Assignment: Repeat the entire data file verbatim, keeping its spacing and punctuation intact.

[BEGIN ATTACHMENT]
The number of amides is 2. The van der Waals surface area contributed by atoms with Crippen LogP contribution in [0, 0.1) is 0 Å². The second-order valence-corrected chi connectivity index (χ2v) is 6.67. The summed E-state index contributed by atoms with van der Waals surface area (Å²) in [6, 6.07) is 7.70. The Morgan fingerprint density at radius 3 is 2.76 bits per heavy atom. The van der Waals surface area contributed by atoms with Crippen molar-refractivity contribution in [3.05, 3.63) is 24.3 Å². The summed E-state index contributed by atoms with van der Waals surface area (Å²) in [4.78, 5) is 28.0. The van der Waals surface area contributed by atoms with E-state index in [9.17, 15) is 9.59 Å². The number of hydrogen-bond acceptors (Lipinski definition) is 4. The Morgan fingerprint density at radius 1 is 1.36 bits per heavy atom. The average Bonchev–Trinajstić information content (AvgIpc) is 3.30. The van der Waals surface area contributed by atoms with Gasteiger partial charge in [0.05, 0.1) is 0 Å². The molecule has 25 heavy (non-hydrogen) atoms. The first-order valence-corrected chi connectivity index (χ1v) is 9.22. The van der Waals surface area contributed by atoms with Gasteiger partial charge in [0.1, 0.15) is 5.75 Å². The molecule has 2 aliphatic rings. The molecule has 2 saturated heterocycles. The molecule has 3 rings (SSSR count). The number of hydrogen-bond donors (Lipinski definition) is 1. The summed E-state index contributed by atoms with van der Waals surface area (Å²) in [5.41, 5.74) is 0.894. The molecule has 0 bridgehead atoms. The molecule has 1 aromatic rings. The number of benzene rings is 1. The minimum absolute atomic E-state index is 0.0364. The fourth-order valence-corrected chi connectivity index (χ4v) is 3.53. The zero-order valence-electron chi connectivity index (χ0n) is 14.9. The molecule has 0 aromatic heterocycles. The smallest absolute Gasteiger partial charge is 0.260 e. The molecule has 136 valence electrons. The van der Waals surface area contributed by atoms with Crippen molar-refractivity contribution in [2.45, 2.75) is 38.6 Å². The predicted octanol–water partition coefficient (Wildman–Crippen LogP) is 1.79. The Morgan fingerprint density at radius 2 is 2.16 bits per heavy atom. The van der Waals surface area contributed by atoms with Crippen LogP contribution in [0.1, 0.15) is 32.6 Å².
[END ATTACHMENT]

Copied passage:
The number of amides is 2. The van der Waals surface area contributed by atoms with Crippen LogP contribution in [0, 0.1) is 0 Å². The second-order valence-corrected chi connectivity index (χ2v) is 6.67. The summed E-state index contributed by atoms with van der Waals surface area (Å²) in [6, 6.07) is 7.70. The Morgan fingerprint density at radius 3 is 2.76 bits per heavy atom. The van der Waals surface area contributed by atoms with Crippen molar-refractivity contribution in [3.05, 3.63) is 24.3 Å². The summed E-state index contributed by atoms with van der Waals surface area (Å²) in [4.78, 5) is 28.0. The van der Waals surface area contributed by atoms with E-state index in [9.17, 15) is 9.59 Å². The number of hydrogen-bond acceptors (Lipinski definition) is 4. The Morgan fingerprint density at radius 1 is 1.36 bits per heavy atom. The average Bonchev–Trinajstić information content (AvgIpc) is 3.30. The van der Waals surface area contributed by atoms with Gasteiger partial charge in [0.05, 0.1) is 0 Å². The molecule has 25 heavy (non-hydrogen) atoms. The first-order valence-corrected chi connectivity index (χ1v) is 9.22. The van der Waals surface area contributed by atoms with Gasteiger partial charge in [0.1, 0.15) is 5.75 Å². The molecule has 2 aliphatic rings. The molecule has 2 saturated heterocycles. The molecule has 3 rings (SSSR count). The number of hydrogen-bond donors (Lipinski definition) is 1. The summed E-state index contributed by atoms with van der Waals surface area (Å²) in [5.41, 5.74) is 0.894. The molecule has 0 bridgehead atoms. The molecule has 1 aromatic rings. The number of benzene rings is 1. The minimum absolute atomic E-state index is 0.0364. The fourth-order valence-corrected chi connectivity index (χ4v) is 3.53. The zero-order valence-electron chi connectivity index (χ0n) is 14.9. The molecule has 0 aromatic heterocycles. The smallest absolute Gasteiger partial charge is 0.260 e. The molecule has 136 valence electrons. The van der Waals surface area contributed by atoms with Crippen molar-refractivity contribution in [2.45, 2.75) is 38.6 Å². The predicted octanol–water partition coefficient (Wildman–Crippen LogP) is 1.79. The Morgan fingerprint density at radius 2 is 2.16 bits per heavy atom. The van der Waals surface area contributed by atoms with Crippen LogP contribution in [0.1, 0.15) is 32.6 Å².